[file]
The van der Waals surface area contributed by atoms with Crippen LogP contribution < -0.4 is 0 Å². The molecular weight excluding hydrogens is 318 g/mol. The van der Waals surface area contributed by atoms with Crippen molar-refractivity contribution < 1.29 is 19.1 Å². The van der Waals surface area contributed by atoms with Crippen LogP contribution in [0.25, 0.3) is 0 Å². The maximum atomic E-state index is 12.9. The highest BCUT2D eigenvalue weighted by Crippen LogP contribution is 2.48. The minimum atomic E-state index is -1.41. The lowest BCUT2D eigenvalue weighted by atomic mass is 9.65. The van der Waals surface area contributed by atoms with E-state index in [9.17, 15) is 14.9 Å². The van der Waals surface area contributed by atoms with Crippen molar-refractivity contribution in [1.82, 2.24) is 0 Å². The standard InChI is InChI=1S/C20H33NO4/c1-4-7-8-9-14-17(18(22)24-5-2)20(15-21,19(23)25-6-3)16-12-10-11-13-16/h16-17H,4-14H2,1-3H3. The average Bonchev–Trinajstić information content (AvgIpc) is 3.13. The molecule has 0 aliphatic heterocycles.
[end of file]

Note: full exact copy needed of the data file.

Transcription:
The van der Waals surface area contributed by atoms with Crippen LogP contribution < -0.4 is 0 Å². The molecular weight excluding hydrogens is 318 g/mol. The van der Waals surface area contributed by atoms with Crippen molar-refractivity contribution < 1.29 is 19.1 Å². The van der Waals surface area contributed by atoms with Crippen LogP contribution in [0.25, 0.3) is 0 Å². The maximum atomic E-state index is 12.9. The highest BCUT2D eigenvalue weighted by Crippen LogP contribution is 2.48. The minimum atomic E-state index is -1.41. The lowest BCUT2D eigenvalue weighted by atomic mass is 9.65. The van der Waals surface area contributed by atoms with E-state index in [9.17, 15) is 14.9 Å². The van der Waals surface area contributed by atoms with Crippen molar-refractivity contribution in [1.82, 2.24) is 0 Å². The standard InChI is InChI=1S/C20H33NO4/c1-4-7-8-9-14-17(18(22)24-5-2)20(15-21,19(23)25-6-3)16-12-10-11-13-16/h16-17H,4-14H2,1-3H3. The average Bonchev–Trinajstić information content (AvgIpc) is 3.13. The molecule has 0 aliphatic heterocycles.